Pink dolphins are not made-up creatures, even though they might sound like they are. These distinctive-looking animals are one of five species of dolphins found in fresh water; they make their home in the Amazon from Venezuela to Brazil . In Peru, the locals call the pink river dolphin the Buefo Colorado; they're called botos in Brazil, and the official scientific name is Inia geoffrensis. Whatever you call them, it's quite amazing to see these dolphins in person.
As one of the most biologically diverse places on earth, the Amazon River is home to some incredible creatures. The collection of Amazon River animals includes the elegant jaguar, languid sloth, and the odd-looking mammal with a long nose called the tapir. The same waters that provide a home for the Amazon pink dolphins support a rainbow's worth of fish, including the fierce piranha. The pink dolphins are one of two species of dolphins that live in this rainforest river flowing through South America.
Scientists who have studied the pink river dolphin quickly discovered how intelligent these water-dwelling mammals really are. Throughout history, dolphins have been pretty famous for their smarts, but these pink-hued dolphins are even smarter than the rest. With a brain 40 percent bigger than a human brain, it's no wonder Amazon pink dolphins are so smart. Of course, scientists also wanted to know what makes the dolphins turn pink. Their color comes from capillaries near the skin as well as a number of other factors including water temperature, the iron content of the water, and the age of the particular dolphin.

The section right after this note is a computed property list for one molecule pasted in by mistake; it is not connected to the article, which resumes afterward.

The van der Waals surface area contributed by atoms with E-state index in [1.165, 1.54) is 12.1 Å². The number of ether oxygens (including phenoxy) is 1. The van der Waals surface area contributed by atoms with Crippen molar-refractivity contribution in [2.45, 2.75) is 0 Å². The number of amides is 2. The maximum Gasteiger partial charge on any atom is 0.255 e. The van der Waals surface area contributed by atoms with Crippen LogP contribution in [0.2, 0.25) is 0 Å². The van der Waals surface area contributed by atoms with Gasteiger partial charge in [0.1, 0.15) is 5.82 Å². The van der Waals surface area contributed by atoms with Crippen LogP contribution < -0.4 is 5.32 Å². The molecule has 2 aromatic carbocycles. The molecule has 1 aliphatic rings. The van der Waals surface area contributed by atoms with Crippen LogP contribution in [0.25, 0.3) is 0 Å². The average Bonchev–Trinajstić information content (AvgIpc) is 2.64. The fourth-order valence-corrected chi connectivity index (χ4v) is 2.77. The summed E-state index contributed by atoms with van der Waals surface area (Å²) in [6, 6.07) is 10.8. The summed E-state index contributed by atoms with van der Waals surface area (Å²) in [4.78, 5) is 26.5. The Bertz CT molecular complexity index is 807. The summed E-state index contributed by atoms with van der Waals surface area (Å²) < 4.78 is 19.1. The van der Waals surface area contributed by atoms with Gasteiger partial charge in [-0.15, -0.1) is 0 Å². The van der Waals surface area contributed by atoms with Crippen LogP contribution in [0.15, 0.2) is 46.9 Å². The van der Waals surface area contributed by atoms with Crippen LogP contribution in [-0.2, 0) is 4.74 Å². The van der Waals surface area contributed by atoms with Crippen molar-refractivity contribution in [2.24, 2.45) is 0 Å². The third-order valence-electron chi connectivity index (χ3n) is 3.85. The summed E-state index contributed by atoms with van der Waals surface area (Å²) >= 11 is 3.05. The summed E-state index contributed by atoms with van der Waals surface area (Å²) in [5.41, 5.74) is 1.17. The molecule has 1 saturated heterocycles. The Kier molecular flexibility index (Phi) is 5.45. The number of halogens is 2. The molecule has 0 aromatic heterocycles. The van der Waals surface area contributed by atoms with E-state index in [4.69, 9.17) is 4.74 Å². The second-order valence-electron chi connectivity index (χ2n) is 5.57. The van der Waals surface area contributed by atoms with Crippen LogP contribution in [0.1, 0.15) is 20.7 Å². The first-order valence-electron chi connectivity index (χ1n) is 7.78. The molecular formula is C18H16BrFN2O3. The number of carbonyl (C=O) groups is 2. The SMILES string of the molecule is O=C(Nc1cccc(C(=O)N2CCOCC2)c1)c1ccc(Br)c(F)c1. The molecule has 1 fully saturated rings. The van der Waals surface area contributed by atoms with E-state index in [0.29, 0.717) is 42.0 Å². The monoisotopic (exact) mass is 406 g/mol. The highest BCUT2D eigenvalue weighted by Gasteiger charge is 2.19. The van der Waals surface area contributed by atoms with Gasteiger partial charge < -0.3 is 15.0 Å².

The Amazon pink dolphins you'll see on river tours in Brazil look similar to their gray-hued cousins, but they are a bit bigger than the average dolphin at eight to nine feet long. You won't find a dorsal fin the back of these pink dolphins, but rather a hump south of their melon-shaped head. They also have the rare ability to turn their heads 180 degrees, since the bones in their neck are not fused. This comes in handy when the dolphins are navigating their way through the narrow tributaries of the mighty Amazon.
Considered endangered, but not critically so, the pink dolphins serve as ambassadors to the rain forest at a few zoos around the world. If you want to see these amazing creatures up close, it's best to book one of the Amazon tours that cruise the river. Many of these boat tours begin and end in the city of Manus, which is considered the gateway to the interior of Brazil's Amazon region. The traditional cruise lasts a week aboard one of the well-equipped riverboats, and usually includes a tour of Manaus with its lovely Opera House.
A typical itinerary includes stops along the way to explore the Amazon on land and by kayak. The friendly and curious pink river dolphin might even swim up and check out the people on the kayak. You'll want to bring your camera along.
Many of the suggested itineraries include overnight stays at rain forest lodges. The locals can fill you in on the best place to find the pink river dolphin and some of the legends passed down over the generations.